In Davis’s mind, it’s so tough to win a roster spot in the NFL that a player shouldn’t do anything that might compromise what little chance he has to begin with. Yet while it may be true that playing in the NFL is important for most football players, this shouldn’t in any way be more important than their capacity to live an authentic life. More than anything else, that’s the message of Wade Davis.

Perhaps one day a football player will let it be known that he’s a homosexual man during his playing days. Perhaps that player will be the star receiver of the team, a necessary linebacker, or even the backup safety. Regardless of who he is, let’s hope that this decision won’t affect his odds of enjoying a successful and fulfilling career in the NFL.

“I want anyone, whether you’re the first man, the 25th-man or the last man, or even someone on the practice squad, to come out and say, ‘You know what? I’m gay,” Davis says. “(But) I’m still a great athlete, and I’m an even better human being.’”

That said, I can’t help but wonder why this is even so relevant. A man like Wade Davis making this announcement shouldn’t be a story, and it says more about our society that it is than it does about him.

Why must there finally be, at all costs, a professional hockey, baseball, basketball or football player (i.e. the four major North American sports) who identifies himself publicly as a homosexual man? In other words, why is it so important for most that there finally be a first? Fundamentally, an athlete’s sexual orientation has absolutely no bearing on his performances, on whether he can catch a fly ball or he can pressure the opposing quarterback. It’s nothing more than a footnote, or at least it should be – unfortunately it’s something that matters so little but that, too often, is made to matter so much.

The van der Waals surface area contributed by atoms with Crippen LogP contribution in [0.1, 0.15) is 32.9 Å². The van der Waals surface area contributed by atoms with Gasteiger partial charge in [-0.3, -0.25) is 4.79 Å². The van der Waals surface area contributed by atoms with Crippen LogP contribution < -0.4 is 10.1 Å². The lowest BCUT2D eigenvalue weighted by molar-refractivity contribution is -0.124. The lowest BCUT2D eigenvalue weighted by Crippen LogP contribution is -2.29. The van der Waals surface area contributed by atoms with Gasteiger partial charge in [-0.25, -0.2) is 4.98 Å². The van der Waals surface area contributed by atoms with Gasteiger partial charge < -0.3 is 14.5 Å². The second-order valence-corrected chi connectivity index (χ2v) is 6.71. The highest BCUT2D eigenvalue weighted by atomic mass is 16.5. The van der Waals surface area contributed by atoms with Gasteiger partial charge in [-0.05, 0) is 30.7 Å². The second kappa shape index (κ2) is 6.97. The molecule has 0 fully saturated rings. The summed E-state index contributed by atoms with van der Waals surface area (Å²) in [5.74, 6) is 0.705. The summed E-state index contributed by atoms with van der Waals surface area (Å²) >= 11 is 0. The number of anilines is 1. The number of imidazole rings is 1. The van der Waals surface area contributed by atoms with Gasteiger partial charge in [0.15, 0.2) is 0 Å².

Davis doesn’t play football anymore but he’s still relevant. He explains to SB Nation’s Amy K. Nelson what it was like to come out for the first time, to a female coworker.

“(It was) liberating in a way but at the same time, awful,” he says. “Awful means taking a scab off my entire body as aggressively, as physically and as horribly as I can. I bleed in the best kind of way but also in the worst kind of way because I bleed alone without anyone able to offer me any type of antiseptic or bandage. It was just awful.”

Davis describes his short time in the NFL and an instance when a teammate had told him that he would probably be chosen for one of the final roster spots – all he needed to do was avoid doing anything that could cast doubt on his dedication to being the member of an NFL team. Football players play football, and they should make that obvious, but should they keep hidden anything that isn’t directly related to that?

Perhaps that’s why Davis never told anyone publicly when he played football in the NFL. The irony, of course, is that Davis never made the 53-player roster of a team despite having kept this secret hidden for so long.

But he’s a better man today.

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The Author:

Charles Blouin-Gascon